Our client was a gentleman in his early 70s. He had never been in trouble with the law. However, within the time span of a week, he inexplicably attacked two different women, motivated by an interest in their underwear. After attacking the second woman, our client went home and sat in his driveway for a prolonged period of time. Finally, he entered his house and told his wife that he believed he had attacked a woman. They both called the police. He was arrested and confessed to having attacked the first woman while being interrogated.
All parties involved were concerned with this unusual behaviour. As such, a psychiatric assessment was conducted. This assessment concluded that our client was considered to have been acting voluntarily during these two out of character attacks. In response, defence counsel obtained an independent forensic psychiatric assessment, which disagreed with the first assessment and concluded that our client was in fact suffering from a disease of the mind at the time of the crimes and that he would not have appreciated the nature and quality of his actions. After being furnished with this second opinion, the prosecution agreed with this conclusion.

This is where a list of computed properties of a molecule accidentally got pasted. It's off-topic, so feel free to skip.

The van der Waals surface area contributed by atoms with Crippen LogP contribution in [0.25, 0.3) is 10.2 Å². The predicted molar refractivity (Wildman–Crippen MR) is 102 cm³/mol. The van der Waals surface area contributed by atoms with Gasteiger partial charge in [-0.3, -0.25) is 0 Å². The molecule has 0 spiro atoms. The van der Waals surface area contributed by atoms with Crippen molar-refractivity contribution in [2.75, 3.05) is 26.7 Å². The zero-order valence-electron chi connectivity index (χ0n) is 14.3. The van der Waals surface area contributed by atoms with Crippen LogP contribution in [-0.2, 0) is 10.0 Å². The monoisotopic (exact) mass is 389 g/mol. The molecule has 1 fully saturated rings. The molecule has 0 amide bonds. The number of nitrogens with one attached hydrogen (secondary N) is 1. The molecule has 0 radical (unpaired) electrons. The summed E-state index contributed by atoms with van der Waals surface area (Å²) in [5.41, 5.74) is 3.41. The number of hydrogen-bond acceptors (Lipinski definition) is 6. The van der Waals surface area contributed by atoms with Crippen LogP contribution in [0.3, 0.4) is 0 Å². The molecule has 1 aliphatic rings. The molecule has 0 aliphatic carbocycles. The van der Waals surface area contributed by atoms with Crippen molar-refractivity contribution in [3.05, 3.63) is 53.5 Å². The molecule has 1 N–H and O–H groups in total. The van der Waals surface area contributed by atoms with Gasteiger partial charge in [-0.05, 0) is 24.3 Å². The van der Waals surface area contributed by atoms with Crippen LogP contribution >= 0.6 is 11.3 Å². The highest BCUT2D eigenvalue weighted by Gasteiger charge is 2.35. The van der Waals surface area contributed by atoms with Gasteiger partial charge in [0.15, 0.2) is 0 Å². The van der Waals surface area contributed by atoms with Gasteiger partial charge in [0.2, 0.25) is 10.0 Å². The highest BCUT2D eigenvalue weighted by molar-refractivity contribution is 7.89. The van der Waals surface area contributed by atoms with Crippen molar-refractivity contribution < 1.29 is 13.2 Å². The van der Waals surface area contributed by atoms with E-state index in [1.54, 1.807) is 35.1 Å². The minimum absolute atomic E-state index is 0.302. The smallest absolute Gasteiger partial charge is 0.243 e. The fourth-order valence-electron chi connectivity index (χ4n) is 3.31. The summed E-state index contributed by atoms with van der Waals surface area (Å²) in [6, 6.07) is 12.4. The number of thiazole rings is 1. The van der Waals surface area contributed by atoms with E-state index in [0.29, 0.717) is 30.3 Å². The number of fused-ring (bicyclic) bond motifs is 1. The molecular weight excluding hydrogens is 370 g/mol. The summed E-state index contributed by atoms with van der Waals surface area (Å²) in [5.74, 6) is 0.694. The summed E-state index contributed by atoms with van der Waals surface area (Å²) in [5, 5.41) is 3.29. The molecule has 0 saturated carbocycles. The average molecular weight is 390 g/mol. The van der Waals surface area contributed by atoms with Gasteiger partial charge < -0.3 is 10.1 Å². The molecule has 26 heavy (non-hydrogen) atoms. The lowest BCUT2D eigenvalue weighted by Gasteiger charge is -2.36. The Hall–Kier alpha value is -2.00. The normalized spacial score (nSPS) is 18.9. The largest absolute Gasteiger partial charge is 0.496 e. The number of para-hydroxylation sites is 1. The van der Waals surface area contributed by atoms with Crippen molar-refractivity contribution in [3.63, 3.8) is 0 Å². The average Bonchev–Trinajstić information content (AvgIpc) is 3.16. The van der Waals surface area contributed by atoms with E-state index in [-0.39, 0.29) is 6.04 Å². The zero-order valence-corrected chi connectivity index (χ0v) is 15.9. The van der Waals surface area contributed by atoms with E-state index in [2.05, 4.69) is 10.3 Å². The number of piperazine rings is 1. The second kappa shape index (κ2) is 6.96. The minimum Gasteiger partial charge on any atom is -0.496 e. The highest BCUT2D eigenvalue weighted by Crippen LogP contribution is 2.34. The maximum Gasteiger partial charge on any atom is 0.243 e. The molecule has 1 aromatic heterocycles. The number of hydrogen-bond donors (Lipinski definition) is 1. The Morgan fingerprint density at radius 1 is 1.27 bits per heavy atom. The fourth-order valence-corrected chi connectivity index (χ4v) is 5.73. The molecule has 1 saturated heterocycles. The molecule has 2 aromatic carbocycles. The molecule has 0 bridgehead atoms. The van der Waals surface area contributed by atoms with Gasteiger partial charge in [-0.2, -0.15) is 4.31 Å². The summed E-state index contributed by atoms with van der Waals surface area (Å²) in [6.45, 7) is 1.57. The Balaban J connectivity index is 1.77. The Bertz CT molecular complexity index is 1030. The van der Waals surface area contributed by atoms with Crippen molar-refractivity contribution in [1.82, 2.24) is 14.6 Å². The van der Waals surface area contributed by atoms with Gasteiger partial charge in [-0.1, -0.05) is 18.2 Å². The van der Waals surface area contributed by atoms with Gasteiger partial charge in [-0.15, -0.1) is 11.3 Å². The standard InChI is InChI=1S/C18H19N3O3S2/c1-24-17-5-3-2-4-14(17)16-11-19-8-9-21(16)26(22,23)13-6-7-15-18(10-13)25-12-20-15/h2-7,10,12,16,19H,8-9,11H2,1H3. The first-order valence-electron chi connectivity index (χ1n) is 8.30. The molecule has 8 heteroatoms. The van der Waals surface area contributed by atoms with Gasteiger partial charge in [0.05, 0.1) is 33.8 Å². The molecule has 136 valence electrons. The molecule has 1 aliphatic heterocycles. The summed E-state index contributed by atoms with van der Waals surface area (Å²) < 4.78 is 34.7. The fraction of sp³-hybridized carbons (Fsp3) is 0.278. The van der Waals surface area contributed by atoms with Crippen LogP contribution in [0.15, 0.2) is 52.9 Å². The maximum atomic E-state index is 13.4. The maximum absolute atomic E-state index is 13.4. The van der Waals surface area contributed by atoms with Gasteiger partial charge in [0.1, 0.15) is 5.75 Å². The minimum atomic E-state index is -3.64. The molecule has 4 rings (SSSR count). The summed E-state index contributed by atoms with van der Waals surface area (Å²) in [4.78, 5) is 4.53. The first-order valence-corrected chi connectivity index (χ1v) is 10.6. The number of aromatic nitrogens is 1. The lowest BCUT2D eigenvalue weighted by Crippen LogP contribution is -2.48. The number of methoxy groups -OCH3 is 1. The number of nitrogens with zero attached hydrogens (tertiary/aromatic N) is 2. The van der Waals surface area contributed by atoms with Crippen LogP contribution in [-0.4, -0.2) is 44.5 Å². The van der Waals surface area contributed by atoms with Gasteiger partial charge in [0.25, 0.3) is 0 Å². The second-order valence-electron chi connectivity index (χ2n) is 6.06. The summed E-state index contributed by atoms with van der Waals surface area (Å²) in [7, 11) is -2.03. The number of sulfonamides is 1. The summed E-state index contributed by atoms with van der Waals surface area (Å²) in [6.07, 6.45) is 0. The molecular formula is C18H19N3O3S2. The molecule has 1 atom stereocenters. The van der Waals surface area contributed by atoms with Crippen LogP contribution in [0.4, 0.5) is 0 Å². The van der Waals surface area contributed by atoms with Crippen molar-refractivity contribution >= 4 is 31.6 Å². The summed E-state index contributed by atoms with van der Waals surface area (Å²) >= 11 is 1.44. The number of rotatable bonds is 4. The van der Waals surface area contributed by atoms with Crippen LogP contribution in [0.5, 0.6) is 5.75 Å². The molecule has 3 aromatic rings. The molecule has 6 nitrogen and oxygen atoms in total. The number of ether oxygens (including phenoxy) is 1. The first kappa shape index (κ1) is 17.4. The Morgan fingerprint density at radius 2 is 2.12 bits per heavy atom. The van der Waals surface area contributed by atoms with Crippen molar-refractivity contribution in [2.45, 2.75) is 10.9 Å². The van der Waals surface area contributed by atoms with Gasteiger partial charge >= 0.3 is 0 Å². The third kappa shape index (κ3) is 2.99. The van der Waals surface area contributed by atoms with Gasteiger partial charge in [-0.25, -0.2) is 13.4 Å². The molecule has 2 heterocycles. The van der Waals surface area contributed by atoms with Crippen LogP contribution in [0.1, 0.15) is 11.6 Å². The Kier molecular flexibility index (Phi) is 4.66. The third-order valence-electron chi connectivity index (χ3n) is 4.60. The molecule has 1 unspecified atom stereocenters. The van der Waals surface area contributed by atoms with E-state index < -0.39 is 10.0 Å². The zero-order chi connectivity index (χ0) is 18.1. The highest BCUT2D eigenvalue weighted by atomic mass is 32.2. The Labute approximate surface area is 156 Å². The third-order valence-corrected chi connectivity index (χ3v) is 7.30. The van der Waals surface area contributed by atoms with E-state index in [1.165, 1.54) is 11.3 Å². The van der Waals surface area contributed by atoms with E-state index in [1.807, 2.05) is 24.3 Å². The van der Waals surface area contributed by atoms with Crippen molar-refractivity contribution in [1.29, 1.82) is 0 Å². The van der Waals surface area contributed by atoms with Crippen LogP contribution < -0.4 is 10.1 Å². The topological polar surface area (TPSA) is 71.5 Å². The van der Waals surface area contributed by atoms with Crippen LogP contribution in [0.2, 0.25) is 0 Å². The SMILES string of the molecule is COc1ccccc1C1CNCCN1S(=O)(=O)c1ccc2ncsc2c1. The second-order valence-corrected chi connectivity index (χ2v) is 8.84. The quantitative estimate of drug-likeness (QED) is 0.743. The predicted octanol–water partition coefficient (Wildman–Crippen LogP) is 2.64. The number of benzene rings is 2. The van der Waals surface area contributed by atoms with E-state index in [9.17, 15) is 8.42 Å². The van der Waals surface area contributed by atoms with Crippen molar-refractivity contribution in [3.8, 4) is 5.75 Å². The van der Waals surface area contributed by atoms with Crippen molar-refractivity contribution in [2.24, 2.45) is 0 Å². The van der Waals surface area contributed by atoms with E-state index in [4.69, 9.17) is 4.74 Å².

RESULT: Our client was found to be not criminally responsible due to his mental disorder.